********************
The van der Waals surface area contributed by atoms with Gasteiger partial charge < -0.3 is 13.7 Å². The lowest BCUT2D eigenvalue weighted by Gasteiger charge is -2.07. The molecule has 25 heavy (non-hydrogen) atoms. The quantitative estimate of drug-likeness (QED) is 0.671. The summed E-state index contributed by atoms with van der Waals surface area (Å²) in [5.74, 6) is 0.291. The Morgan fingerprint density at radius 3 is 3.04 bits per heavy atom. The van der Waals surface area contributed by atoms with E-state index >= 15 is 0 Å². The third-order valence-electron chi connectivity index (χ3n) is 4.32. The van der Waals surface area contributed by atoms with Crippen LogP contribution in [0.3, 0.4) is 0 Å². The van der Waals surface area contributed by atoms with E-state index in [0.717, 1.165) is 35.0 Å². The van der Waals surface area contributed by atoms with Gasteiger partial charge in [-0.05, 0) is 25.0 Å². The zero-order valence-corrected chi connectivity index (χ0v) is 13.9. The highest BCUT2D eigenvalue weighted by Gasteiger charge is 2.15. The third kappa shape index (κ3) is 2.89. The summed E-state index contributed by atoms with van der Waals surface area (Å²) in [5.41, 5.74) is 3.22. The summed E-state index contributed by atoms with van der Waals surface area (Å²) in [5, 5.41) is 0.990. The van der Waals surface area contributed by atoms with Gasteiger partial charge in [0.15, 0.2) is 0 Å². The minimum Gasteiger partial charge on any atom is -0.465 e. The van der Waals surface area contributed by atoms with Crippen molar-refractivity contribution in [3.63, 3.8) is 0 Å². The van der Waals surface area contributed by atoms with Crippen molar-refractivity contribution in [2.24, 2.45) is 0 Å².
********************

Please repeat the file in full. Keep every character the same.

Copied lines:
The van der Waals surface area contributed by atoms with Gasteiger partial charge < -0.3 is 13.7 Å². The lowest BCUT2D eigenvalue weighted by Gasteiger charge is -2.07. The molecule has 25 heavy (non-hydrogen) atoms. The quantitative estimate of drug-likeness (QED) is 0.671. The summed E-state index contributed by atoms with van der Waals surface area (Å²) in [5.74, 6) is 0.291. The Morgan fingerprint density at radius 3 is 3.04 bits per heavy atom. The van der Waals surface area contributed by atoms with E-state index >= 15 is 0 Å². The third-order valence-electron chi connectivity index (χ3n) is 4.32. The van der Waals surface area contributed by atoms with Crippen LogP contribution in [0.3, 0.4) is 0 Å². The van der Waals surface area contributed by atoms with E-state index in [0.717, 1.165) is 35.0 Å². The van der Waals surface area contributed by atoms with Gasteiger partial charge in [-0.05, 0) is 25.0 Å². The zero-order valence-corrected chi connectivity index (χ0v) is 13.9. The highest BCUT2D eigenvalue weighted by Gasteiger charge is 2.15. The third kappa shape index (κ3) is 2.89. The summed E-state index contributed by atoms with van der Waals surface area (Å²) in [5.41, 5.74) is 3.22. The summed E-state index contributed by atoms with van der Waals surface area (Å²) in [5, 5.41) is 0.990. The van der Waals surface area contributed by atoms with Gasteiger partial charge in [0.15, 0.2) is 0 Å². The minimum Gasteiger partial charge on any atom is -0.465 e. The van der Waals surface area contributed by atoms with Crippen molar-refractivity contribution in [3.63, 3.8) is 0 Å². The van der Waals surface area contributed by atoms with Crippen molar-refractivity contribution in [2.24, 2.45) is 0 Å².